Thursday, October 27, 2011

Great TED Talk: Teaching Students to Understand Bias

This past weekend, I caught up on some TED talks. TED stands for "technology, entertainment, and design." It is a fabulous repository of interesting talks that present interesting ideas and thoughts. The most recent talk (embedded bel0w) I watched discussed how medical companies use trial results in their publications. It is an interesting perspective on bias. I think it could be a great vehicle for introducing media and information literacy to students. Enjoy!

Tuesday, October 25, 2011

Puzzle Me Words: Great Game for Early Literacy

Puzzle Me Words is a game designed for K and 1 students to practice early literacy and phonemic awareness skills. Students drag letters into a sequence to make the word featured on the screen. There are two levels, beginner and advanced. With the beginner level, students have less choices and with the advanced level students have the entire alphabet from which to choose. Enjoy!

Thursday, October 13, 2011

Draw A Stickman: Just for Fun

Want to have some fun with your students today? Try Draw a Stickman. It takes about 5 minutes, and I guarantee it will put a smile on your students' faces. The activity is very SMART board friendly. I used it at my last staff meeting to talk about overcoming INSURMOUNTABLE problems. Enjoy!

Tuesday, October 11, 2011

First Crack at a Lit Trip: Owl Moon

In an effort to make use of all the new knowledge I gained at the Google Geo Institute, I created my very first Lit Trip! It's tailored to Owl Moon, Jane Yolen's Caldecott-winning book. While it only contains a few placemarks, paths, and photos, I think it's a great start. Please feel free to download the Lit Trip here. Comments and suggestions to improve it are welcome!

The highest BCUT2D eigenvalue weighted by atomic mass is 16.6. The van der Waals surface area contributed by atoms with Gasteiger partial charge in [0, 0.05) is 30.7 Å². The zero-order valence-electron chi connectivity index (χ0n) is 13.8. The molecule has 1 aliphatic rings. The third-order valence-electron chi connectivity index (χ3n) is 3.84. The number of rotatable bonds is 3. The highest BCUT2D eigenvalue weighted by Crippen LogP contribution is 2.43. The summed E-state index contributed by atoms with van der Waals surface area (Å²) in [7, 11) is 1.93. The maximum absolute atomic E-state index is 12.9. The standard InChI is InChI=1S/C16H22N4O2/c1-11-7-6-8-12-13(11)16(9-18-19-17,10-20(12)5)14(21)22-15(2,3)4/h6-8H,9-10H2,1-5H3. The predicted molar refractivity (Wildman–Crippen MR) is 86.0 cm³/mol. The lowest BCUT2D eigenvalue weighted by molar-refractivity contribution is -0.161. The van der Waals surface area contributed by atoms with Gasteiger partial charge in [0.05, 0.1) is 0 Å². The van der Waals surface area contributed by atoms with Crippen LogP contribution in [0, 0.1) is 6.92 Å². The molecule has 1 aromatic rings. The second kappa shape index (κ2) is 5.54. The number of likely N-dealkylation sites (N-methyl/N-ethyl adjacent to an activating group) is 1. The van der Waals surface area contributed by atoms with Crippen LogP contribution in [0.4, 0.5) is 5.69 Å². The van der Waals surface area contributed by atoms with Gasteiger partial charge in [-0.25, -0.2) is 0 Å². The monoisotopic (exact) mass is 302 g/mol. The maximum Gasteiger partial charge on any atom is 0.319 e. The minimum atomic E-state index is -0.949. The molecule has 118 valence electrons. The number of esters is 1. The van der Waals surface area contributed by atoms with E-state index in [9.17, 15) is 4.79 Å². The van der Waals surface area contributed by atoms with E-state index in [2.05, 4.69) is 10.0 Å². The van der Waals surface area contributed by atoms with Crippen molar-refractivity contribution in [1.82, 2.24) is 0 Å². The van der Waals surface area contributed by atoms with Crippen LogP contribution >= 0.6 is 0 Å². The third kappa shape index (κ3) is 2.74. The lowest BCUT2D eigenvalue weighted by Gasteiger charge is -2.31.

PS- If you've never used a Lit Trip before, you just download Google Earth and then you open the KMZ file. Then you double click on each item in the folder to walk through the Lit Trip. Enjoy!

Thursday, October 6, 2011

EdCamp NYC Smackdown List

Edcamp NYC was truly magical for me this year. Each session was incredibly engaging, and I left with about 10,000 new projects to try. I'm going to pick 1 or 2 to tackle first, but I am constantly overwhelmed by the high level of expertise in the educational community. Teachers, you truly are experts. You rock.

One of my favorite moments of this year's Edcamp NYC was at the end of a session I led with Kevin Jarrett and Kim Sivick. With about 10 minutes left to go, we spontaneously broke into a SMACKDOWN. Spontaneous SMACKDOWN?!?!? Yea, it was awesome. (One person in the room perked up and said, "Wait. What's happening right now?" We all laughed together and explained it. Then she shared a tool HERSELF.)

I've attached a list of the apps HERE that were shared by almost everyone in the room during those final minutes. Enjoy.

Tuesday, October 4, 2011

How to Run Your Own Edcamp

EdCamp NYC was fantastic this year. I learned SO MUCH. I really benefited from the valuable conversation and honest dialogue. The venue had a great vibe, and the absence of sponsors was, well, NICE. Thanks to everyone who worked on the event.

I ran a session with Kevin Jarret and Kim Sivick about "How to Run Your Own Edcamp." It was the end of the day, but the room was full. The discussion was honest and open. I was very impressed with the growing number of teacher leaders joining this movement. Check out a 3 minute video of the highlights of our session. Enjoy!


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